Senator Al Franken stated at least twice in his questioning that he is not a lawyer. In fact, he is a rare breed among Senators serving on the Judicial Committee who isn’t an attorney. He mentioned that not just to be “humble and unassuming” (though he often is) but to emphasize just how easy it is to see that Donald Trump’s Attorney General pick, Jeff Sessions had a habit of misrepresenting himself in regards to his days as a federal prosecutor.
Franken’s line of questioning began with bringing up a 2009 radio interview. In that interview, Sessions bragged about being a champion of civil rights when he claimed that he filed 20-30 desegregation cases to the courts during his tenure. Franken then turned to the AG nominee’s 2016 questionnaire for the office he is “interviewing” here in these hearings.
In this year’s remarks, he listed that he filed “a number.” Sessions was quick here to at least admit he had misrepresented himself saying the number would be ‘less than’ the 20-30 he had previously claimed. He was basically forced to, learning that the actual records in Alabama don’t show that. Sessions never did actually state exactly how many he brought. One would think that if they bothered to fact check the 20-30 claim and knew it was less — that they would know the actual number, don’t you think?
Franken then moved on to another question on the questionnaire. Sessions was asked on it to “list and describe the 10 most significant cases that you personally handled.” Franken then referred to an Op-Ed written by two attorneys that actually litigated on three of the top four cases that Sessions claimed he was “personally” involved.
One of the lawyers, Jerry Hebert said that he could say with “absolute certainty” that Sessions had anything to do with two of those cases. The other attorney, Joe Rich, stated that not only didn’t Sessions work on another case, he said that he had never met Senator Sessions. Sessions later confirmed they have never met saying — “I don’t know Mr. Rich, perhaps he handled a case that I never worked with.”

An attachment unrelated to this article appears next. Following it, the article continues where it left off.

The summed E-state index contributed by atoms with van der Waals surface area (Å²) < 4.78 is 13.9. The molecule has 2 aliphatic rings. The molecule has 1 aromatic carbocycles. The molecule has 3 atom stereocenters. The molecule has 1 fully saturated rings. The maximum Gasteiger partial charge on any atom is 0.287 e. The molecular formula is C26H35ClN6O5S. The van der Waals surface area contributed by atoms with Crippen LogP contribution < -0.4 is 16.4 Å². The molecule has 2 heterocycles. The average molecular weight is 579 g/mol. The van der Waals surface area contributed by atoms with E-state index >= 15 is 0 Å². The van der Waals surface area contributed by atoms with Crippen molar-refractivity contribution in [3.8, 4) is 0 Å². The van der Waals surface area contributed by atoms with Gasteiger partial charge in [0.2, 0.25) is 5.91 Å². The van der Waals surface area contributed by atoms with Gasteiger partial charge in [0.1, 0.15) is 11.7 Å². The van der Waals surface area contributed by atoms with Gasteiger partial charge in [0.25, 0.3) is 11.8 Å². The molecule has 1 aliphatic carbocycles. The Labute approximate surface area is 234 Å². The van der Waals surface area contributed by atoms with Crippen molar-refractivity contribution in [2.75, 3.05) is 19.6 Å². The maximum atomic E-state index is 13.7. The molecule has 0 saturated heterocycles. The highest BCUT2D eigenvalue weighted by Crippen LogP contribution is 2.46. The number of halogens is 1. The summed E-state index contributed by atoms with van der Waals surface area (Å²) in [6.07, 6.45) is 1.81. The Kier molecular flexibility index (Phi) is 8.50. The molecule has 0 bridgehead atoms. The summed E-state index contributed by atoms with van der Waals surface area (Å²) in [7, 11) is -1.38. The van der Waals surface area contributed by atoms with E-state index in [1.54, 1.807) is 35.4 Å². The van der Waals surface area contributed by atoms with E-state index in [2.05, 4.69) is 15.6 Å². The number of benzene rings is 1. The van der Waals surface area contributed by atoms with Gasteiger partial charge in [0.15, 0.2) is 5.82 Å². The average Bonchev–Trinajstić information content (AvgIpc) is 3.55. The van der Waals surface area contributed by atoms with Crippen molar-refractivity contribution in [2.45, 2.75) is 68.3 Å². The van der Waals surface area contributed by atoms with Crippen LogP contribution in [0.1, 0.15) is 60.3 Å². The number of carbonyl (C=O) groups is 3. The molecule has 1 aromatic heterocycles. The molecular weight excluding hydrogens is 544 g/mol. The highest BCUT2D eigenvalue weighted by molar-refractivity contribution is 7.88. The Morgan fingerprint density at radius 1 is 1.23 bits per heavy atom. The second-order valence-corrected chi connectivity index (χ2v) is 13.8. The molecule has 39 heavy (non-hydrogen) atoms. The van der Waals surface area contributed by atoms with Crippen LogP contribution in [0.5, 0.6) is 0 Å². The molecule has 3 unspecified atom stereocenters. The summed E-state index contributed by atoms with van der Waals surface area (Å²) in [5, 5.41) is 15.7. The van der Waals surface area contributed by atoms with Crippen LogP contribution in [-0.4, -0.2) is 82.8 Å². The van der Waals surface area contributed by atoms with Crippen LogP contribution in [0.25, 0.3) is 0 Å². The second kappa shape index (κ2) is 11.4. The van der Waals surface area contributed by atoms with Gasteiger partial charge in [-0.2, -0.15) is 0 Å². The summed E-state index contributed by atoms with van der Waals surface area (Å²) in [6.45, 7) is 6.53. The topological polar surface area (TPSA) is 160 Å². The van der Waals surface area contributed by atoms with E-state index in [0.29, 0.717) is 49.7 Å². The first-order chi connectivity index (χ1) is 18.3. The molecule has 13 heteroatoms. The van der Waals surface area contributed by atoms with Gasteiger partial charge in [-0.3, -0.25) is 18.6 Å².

Franken slammed the nominee — “One of the cases you listed was a case that Mr. Rich handled. So if you don’t know him, I find it hard to believe you were personally involved.”
One doesn’t have to be an attorney to see that the Alabama Senator was just caught red-handed in a lie.
The Minnesota Senator also pointed out how much more detailed Sessions was in his 1986 answers vs. his answers on the 2016 questionnaire. Sessions didn’t dispute that but considered his current answers “adequate.” Franken disagreed.
Franken closed by saying that he considered this to be “serious stuff.” He added that the Attorney General nominee “couldn’t find 20-30 desegregation cases that you said you had participated in and it doesn’t sound like you personally handled cases that you said you did.”
Check out Senator Franken’s grilling below;
Note: The video is 11 minutes long because we don’t want anything being “out of context” but Sessions is exposed in the first couple of minutes of the questioning by Franken. The Minnesota Senator spends the balance of his time hammering the points he had made.
Featured image via screen capture from youtube.com